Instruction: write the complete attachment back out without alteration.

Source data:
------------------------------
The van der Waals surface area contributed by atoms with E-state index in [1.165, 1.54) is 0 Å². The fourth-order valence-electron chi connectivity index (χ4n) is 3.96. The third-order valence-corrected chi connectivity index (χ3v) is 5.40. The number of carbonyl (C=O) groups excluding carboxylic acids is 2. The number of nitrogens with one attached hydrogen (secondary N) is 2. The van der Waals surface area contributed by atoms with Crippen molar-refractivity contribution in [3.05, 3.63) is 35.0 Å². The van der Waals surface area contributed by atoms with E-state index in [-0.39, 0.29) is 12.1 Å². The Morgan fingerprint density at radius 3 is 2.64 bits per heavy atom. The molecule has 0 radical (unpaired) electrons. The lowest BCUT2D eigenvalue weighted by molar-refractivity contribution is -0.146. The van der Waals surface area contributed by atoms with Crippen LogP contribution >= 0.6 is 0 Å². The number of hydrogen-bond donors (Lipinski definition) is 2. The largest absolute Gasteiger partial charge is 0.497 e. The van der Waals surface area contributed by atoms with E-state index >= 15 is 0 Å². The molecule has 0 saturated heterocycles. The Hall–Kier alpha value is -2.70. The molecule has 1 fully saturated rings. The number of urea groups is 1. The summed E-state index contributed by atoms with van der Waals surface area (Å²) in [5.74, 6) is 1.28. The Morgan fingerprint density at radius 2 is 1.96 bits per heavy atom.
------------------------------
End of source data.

The van der Waals surface area contributed by atoms with E-state index in [1.165, 1.54) is 0 Å². The fourth-order valence-electron chi connectivity index (χ4n) is 3.96. The third-order valence-corrected chi connectivity index (χ3v) is 5.40. The number of carbonyl (C=O) groups excluding carboxylic acids is 2. The number of nitrogens with one attached hydrogen (secondary N) is 2. The van der Waals surface area contributed by atoms with Crippen molar-refractivity contribution in [3.05, 3.63) is 35.0 Å². The van der Waals surface area contributed by atoms with E-state index in [-0.39, 0.29) is 12.1 Å². The Morgan fingerprint density at radius 3 is 2.64 bits per heavy atom. The molecule has 0 radical (unpaired) electrons. The lowest BCUT2D eigenvalue weighted by molar-refractivity contribution is -0.146. The van der Waals surface area contributed by atoms with Crippen LogP contribution >= 0.6 is 0 Å². The number of hydrogen-bond donors (Lipinski definition) is 2. The largest absolute Gasteiger partial charge is 0.497 e. The van der Waals surface area contributed by atoms with E-state index >= 15 is 0 Å². The molecule has 0 saturated heterocycles. The Hall–Kier alpha value is -2.70. The molecule has 1 fully saturated rings. The number of urea groups is 1. The summed E-state index contributed by atoms with van der Waals surface area (Å²) in [5.74, 6) is 1.28. The Morgan fingerprint density at radius 2 is 1.96 bits per heavy atom.